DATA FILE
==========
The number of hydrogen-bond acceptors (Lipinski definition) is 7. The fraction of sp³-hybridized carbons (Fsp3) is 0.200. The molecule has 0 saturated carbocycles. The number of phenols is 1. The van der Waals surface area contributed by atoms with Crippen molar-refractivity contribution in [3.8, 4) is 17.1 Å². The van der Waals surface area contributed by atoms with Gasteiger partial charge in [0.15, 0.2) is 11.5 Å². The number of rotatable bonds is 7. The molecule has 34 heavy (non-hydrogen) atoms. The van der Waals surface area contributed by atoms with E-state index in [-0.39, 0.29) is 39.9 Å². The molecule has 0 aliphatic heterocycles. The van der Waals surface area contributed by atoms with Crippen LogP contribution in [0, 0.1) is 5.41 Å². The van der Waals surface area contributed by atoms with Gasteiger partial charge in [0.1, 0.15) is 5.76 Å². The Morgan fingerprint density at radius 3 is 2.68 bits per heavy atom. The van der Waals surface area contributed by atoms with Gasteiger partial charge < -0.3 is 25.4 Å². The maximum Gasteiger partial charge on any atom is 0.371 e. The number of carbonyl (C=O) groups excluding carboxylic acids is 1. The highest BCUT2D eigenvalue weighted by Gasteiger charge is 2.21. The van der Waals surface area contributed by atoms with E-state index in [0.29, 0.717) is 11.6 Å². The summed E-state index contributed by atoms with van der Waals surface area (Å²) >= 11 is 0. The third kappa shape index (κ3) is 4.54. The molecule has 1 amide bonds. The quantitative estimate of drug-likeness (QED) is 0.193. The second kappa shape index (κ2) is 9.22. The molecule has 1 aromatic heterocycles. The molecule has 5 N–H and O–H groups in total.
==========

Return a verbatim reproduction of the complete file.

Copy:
The number of hydrogen-bond acceptors (Lipinski definition) is 7. The fraction of sp³-hybridized carbons (Fsp3) is 0.200. The molecule has 0 saturated carbocycles. The number of phenols is 1. The van der Waals surface area contributed by atoms with Crippen molar-refractivity contribution in [3.8, 4) is 17.1 Å². The van der Waals surface area contributed by atoms with Gasteiger partial charge in [0.15, 0.2) is 11.5 Å². The number of rotatable bonds is 7. The molecule has 34 heavy (non-hydrogen) atoms. The van der Waals surface area contributed by atoms with E-state index in [-0.39, 0.29) is 39.9 Å². The molecule has 0 aliphatic heterocycles. The van der Waals surface area contributed by atoms with Crippen LogP contribution in [0, 0.1) is 5.41 Å². The van der Waals surface area contributed by atoms with Gasteiger partial charge in [0.1, 0.15) is 5.76 Å². The Morgan fingerprint density at radius 3 is 2.68 bits per heavy atom. The van der Waals surface area contributed by atoms with Gasteiger partial charge < -0.3 is 25.4 Å². The maximum Gasteiger partial charge on any atom is 0.371 e. The number of carbonyl (C=O) groups excluding carboxylic acids is 1. The highest BCUT2D eigenvalue weighted by Gasteiger charge is 2.21. The van der Waals surface area contributed by atoms with E-state index in [0.29, 0.717) is 11.6 Å². The summed E-state index contributed by atoms with van der Waals surface area (Å²) >= 11 is 0. The third kappa shape index (κ3) is 4.54. The molecule has 1 amide bonds. The quantitative estimate of drug-likeness (QED) is 0.193. The second kappa shape index (κ2) is 9.22. The molecule has 1 aromatic heterocycles. The molecule has 5 N–H and O–H groups in total.